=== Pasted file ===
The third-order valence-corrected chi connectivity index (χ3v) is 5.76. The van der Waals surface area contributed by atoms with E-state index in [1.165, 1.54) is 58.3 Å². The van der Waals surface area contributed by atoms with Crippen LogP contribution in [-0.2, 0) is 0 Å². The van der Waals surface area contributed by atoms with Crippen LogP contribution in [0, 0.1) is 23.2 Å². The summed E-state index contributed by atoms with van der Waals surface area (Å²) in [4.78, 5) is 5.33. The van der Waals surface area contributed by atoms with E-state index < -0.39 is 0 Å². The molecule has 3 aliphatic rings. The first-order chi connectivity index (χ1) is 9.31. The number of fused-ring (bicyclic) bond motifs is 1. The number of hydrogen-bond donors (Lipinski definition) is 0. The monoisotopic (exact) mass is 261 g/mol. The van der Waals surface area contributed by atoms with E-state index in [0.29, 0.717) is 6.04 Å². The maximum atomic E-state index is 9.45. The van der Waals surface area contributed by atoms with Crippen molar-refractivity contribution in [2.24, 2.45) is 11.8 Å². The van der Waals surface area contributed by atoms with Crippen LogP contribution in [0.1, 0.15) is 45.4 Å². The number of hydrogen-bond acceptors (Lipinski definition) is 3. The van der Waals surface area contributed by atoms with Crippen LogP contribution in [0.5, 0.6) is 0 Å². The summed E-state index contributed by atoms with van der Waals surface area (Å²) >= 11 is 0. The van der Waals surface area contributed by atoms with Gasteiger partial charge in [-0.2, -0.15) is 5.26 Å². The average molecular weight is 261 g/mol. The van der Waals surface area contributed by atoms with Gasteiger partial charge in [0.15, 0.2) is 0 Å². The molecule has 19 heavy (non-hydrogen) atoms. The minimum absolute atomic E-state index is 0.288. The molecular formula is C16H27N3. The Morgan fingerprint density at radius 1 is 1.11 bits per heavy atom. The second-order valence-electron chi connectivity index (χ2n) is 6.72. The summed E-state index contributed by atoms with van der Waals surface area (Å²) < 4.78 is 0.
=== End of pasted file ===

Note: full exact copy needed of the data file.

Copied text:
The third-order valence-corrected chi connectivity index (χ3v) is 5.76. The van der Waals surface area contributed by atoms with E-state index in [1.165, 1.54) is 58.3 Å². The van der Waals surface area contributed by atoms with Crippen LogP contribution in [-0.2, 0) is 0 Å². The van der Waals surface area contributed by atoms with Crippen LogP contribution in [0, 0.1) is 23.2 Å². The summed E-state index contributed by atoms with van der Waals surface area (Å²) in [4.78, 5) is 5.33. The van der Waals surface area contributed by atoms with E-state index < -0.39 is 0 Å². The molecule has 3 aliphatic rings. The first-order chi connectivity index (χ1) is 9.31. The number of fused-ring (bicyclic) bond motifs is 1. The number of hydrogen-bond donors (Lipinski definition) is 0. The monoisotopic (exact) mass is 261 g/mol. The van der Waals surface area contributed by atoms with E-state index in [0.29, 0.717) is 6.04 Å². The maximum atomic E-state index is 9.45. The van der Waals surface area contributed by atoms with Crippen molar-refractivity contribution in [2.24, 2.45) is 11.8 Å². The van der Waals surface area contributed by atoms with Crippen LogP contribution in [0.1, 0.15) is 45.4 Å². The number of hydrogen-bond acceptors (Lipinski definition) is 3. The van der Waals surface area contributed by atoms with Crippen LogP contribution in [0.5, 0.6) is 0 Å². The summed E-state index contributed by atoms with van der Waals surface area (Å²) >= 11 is 0. The van der Waals surface area contributed by atoms with Gasteiger partial charge in [-0.2, -0.15) is 5.26 Å². The average molecular weight is 261 g/mol. The van der Waals surface area contributed by atoms with Gasteiger partial charge in [0.15, 0.2) is 0 Å². The molecule has 19 heavy (non-hydrogen) atoms. The minimum absolute atomic E-state index is 0.288. The molecular formula is C16H27N3. The Morgan fingerprint density at radius 1 is 1.11 bits per heavy atom. The second-order valence-electron chi connectivity index (χ2n) is 6.72. The summed E-state index contributed by atoms with van der Waals surface area (Å²) < 4.78 is 0.